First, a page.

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A Wife's Heart (Tsuma No Kokoro) (1956) Mikio Naruse; Toshiro Mifune
A Wife's Heart (Tsuma No Kokoro) (1956) Mikio Naruse; Toshiro Mifune


 
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This is a region-free DVD-R without case or artwork.

In Japanese with English subtitles.

The best moments of A Wife's Heart involve things not said or seen and this is most explicit in the interactions between Kiyoko (Hideko Takamine) and her bank clerk bachelor confidant Kenkichi (Toshiro Mifune). Kiyoko, along with her husband Shinji (Keiju Kobayashi), wants to open a coffee shop and so goes to Kenkichi to ask for a loan. Director Mikio Naruse never focuses on the duo's talk of money; as filmed, their entire relationship is a series of beginnings and endings with the middles cut out. It is at first purely a business association, though after Shinji (at the manipulative behest of his matchmaker mother) gives a majority of the loan to his deadbeat brother Zenichi, Kiyoko starts to think that her feelings for Kenkichi may be more then platonic.

Following through on his setup, Naruse never lets either character nakedly confess their heart's desire. The closest they come is during a sequence, set against the backdrop of a torrential downpour, where Kenkichi utters the first few words of a thought that he will never finish. In other hands this scene might have played as masochistic repression, but Naruse allows the rainstorm to act as an expressive emotional outlet—nature thus concludes what Kenkichi cannot.

Average Rating: Average Rating: 5 of 5 5 of 5 Total Reviews: 1 Write a review »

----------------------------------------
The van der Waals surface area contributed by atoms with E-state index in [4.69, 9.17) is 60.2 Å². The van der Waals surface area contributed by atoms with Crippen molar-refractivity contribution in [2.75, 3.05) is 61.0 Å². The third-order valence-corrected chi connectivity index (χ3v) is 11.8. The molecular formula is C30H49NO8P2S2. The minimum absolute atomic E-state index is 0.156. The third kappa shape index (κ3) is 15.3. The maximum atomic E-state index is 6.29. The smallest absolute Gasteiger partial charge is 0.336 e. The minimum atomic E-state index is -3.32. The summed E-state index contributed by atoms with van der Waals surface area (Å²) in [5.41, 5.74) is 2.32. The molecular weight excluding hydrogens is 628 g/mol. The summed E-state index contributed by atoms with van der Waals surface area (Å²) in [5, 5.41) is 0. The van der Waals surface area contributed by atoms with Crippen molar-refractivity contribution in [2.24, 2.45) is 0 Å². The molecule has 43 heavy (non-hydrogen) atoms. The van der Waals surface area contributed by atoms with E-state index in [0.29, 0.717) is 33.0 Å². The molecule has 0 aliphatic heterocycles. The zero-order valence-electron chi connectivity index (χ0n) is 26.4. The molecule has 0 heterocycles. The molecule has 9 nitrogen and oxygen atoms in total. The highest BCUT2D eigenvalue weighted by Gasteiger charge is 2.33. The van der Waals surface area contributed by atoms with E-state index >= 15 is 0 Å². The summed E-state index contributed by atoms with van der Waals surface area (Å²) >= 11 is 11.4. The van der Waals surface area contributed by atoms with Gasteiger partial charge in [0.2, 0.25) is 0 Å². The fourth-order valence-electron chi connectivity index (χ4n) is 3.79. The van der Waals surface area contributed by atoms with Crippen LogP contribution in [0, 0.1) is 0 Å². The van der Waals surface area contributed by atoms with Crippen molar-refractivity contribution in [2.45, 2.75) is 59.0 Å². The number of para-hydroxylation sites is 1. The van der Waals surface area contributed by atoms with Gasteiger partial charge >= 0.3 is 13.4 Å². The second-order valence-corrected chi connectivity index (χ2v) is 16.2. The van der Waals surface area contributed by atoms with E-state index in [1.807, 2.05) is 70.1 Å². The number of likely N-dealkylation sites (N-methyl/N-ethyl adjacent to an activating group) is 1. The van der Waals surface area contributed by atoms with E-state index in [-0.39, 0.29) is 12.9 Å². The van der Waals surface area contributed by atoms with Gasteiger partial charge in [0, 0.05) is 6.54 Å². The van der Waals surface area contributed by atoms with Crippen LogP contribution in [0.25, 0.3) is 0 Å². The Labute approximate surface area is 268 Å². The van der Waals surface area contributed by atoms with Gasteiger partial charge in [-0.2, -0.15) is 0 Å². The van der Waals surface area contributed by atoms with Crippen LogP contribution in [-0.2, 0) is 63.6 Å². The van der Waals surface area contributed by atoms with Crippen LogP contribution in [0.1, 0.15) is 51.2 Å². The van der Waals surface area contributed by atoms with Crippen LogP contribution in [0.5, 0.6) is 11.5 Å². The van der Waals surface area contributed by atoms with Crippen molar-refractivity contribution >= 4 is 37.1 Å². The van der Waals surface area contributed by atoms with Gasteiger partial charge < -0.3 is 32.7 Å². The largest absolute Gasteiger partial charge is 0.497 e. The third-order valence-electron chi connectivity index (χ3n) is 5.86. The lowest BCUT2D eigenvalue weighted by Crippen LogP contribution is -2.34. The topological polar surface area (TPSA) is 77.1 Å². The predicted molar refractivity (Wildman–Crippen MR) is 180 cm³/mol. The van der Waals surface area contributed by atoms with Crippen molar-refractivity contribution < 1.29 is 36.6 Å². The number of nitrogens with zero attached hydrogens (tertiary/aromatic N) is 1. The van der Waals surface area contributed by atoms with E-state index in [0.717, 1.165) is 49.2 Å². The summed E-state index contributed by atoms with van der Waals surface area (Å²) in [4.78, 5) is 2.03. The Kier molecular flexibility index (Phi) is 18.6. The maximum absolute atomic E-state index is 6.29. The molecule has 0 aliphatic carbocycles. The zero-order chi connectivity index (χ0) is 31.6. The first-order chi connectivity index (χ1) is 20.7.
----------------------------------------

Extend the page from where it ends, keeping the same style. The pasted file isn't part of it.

1 of 1 people found the following review helpful:
 
5 of 5 Drama starring Hideko Takamine as an unhappy wife. February 20, 2019
Reviewer: Anonymous Person from United States  
Hideko Takamine well deserved her reputation as one of the world's finest actresses, and she really carries the film, which is centered around her, and her disappointment with the turns her life is taking. This is one of Mikio Naruse's best films, and his direction is flawless. Of course, Mifune's fine performance, albeit brief, does help the film rise above what might have turned into something bordering vulgarity, instead it is delicately handled with dignity.  His screen presence is strong enough that you feel that he is in the film more than he actually is. Anyone who has ever had unwelcome relatives come and go adding financial burdens can relate to this film.  Japanese filmmakers are masters of portraying family life honestly, respectfully and realistically, without stooping to sentimentality or ridicule. A classic that deserves to be more well known. English subtitles are complete and professionally translated, film quality is excellent.  Highly recommended!

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